Is Vaping Nicotine Bad for You?
With the rise of vaping popularity and increase in news about the health impact of vaping, is vaping nicotine bad for you? Sure, you may have seen news that health authorities may admit vaping is healthier than smoking, but that’s a fairly low bar. Dig a bit deeper to make an informed choice about the impact of vaping upon your health.
How is Vaping Nicotine Bad for You?
When you vape nicotine, you inhale a vapor that your vaping device’s heating element generates from a solution that contains a base, flavorings, and of course, nicotine. You won’t get the carbon dioxide, tar, and other really toxic elements of a regular cigarette.
If you’re a smoker, nobody probably needs to tell you that nicotine is an addictive substance, and if you don’t already use nicotine, you’re wise to stay away from it. Trust us, nobody plans to get addicted to nicotine.
Experts Say Vaping is Less Risky Than Smoking
At the same time, even Johns Hopkins admits that vaping nicotine is almost certainly less risky than inhaling thousands of toxic chemicals from a traditional cigarette. Still, researchers admit that they don’t have long-term studies of the health effects of vaping because they haven’t been around that long and also because these kinds of studies just haven’t been conducted very often.
Is Nicotine Bad for You?
Still, it’s fair to consider the negative effects of using any sort of nicotine:
- People get addicted to nicotine, and some people are more prone to this than others. Experiencing nicotine withdrawal isn’t fun at all, and sadly, few people can just quit without help.
- Nicotine does raise blood pressure and spike adrenaline. While nicotine isn’t really the most dangerous chemical in cigarettes, it can increase the risk of heart attacks, particularly in more vulnerable people.
- Nicotine may also impair brain development, so it’s certainly bad for young people.
You may have seen statements that claim that nicotine isn’t any worse than caffeine. Studies have even demonstrated that coffee drinkers may live longer because of other protective substances in the drink, despite caffeine. On the other hand, researchers have found that nicotine is much more addictive and riskier to use than caffeine.
Here again, if you don’t currently use nicotine and especially if you’re pregnant or not an adult, you need to stay away. On the other hand, many other stop-smoking therapies contain nicotine, don’t address the addiction, and sadly, don’t appear to work as well as vaping to help people quit smoking.
Bottom line: If you’re an adult smoker without grave health issues and are not pregnant, you will probably improve your health by switching from cigarettes to vaping. At least, you won’t smell so bad or expose other people to second-hand smoke. Vapor doesn’t produce much of an odor and may simply smell like the flavoring used. Naturally, this is not medical advice, so you should raise any concerns you have with your doctor.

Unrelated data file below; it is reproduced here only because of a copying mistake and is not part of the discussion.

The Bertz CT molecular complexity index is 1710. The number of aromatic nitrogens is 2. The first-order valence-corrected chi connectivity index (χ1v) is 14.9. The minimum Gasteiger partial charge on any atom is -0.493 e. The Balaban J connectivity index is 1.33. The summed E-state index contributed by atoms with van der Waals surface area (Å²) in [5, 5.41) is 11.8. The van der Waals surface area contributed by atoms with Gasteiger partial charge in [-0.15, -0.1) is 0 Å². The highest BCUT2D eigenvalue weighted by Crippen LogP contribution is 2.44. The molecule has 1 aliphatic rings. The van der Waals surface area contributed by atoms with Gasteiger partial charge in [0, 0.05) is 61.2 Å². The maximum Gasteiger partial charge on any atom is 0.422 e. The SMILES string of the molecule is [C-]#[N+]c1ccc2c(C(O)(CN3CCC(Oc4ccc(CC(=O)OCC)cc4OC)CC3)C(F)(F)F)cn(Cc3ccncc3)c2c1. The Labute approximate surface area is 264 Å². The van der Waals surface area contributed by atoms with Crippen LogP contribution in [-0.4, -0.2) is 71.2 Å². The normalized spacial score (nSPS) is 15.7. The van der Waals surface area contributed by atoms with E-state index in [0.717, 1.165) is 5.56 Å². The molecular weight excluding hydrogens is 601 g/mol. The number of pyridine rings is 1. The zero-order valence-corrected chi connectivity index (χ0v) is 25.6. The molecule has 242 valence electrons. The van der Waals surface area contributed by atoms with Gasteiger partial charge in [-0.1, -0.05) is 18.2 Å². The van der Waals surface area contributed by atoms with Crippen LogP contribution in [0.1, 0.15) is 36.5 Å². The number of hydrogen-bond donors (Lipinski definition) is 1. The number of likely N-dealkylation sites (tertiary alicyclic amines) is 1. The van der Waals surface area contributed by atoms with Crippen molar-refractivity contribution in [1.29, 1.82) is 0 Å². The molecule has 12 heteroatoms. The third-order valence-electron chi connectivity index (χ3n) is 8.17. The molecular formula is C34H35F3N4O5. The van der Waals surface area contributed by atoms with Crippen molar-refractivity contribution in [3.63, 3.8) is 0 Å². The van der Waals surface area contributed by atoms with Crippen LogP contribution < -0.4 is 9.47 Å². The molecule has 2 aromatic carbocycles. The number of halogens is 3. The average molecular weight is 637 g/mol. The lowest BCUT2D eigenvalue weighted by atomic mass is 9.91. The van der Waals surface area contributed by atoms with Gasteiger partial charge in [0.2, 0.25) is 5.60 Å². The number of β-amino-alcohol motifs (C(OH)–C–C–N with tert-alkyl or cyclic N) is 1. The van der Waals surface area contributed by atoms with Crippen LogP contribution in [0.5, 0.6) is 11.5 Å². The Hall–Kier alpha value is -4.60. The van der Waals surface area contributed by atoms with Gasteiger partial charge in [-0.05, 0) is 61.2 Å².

What Else is In Your Vaping Liquid?
If you buy vape or make your own vape liquid, you usually get vaping liquid, flavor, and nicotine. This article already addressed nicotine, but you should also consider the safety of inhaling vapor from the base and the flavor.
First, most commercial vaping liquids don’t include the exact formula they use upon the label. Besides nicotine, nicotine vape juice usually contains these ingredients:
- The base: Typical bases include a solution of propylene glycol and/or vegetable glycerin. These are usually abbreviated as PG and VG in the vaping world. Both PG and VG are considered safe to eat but may be irritating to inhale, particularly for people who already have lung diseases. At the same time, inhalers often us PG to deliver medication to people with asthma and other lung diseases. Some people may be allergic to these substances as well.
- Flavors: E-juice flavors could range from actual tobacco flavor to fruit to spires to coffee. Some concern has been raised about a common ingredient called diacetyl. This chemical can create a buttery taste in such products as popcorn, and it’s considered safe to eat but not-so-safe to inhale, especially in large doses. For instance, diacetyl has been blamed for the incurable disease, popcorn lung, in workers in a microwave popcorn factory.
As a note, PG allergies are not that common. Still, you can find vaping juices that don’t contain PG if it’s a problem for you. You can also buy vegetable glycerine, or VG, and make your own vaping liquid. Also, vaping can be dehydrating, so it’s always a good idea to keep yourself hydrated while you’re vaping.
Is Vaping Nicotine Bad for You?
The former smokers and current vapers can tell you that nicotine is incredibly addictive. Even more, the habits of smoking and vaping may be hard to stop for psychological reasons. The long-term health effects of vaping are largely unknown because few people have been vaping that long and there also appears to be a shortage of true scientific studies.
At the same time, people who already use nicotine may find that vaping provides them with a less risky and less smelly alternative to smoking cigarettes. Certainly, you should do some research about the kinds of e-liquids that you use and consider that in light of your unique health situation. If you can’t trust commercial vaping liquid, you could always buy the supplies you need to make your own.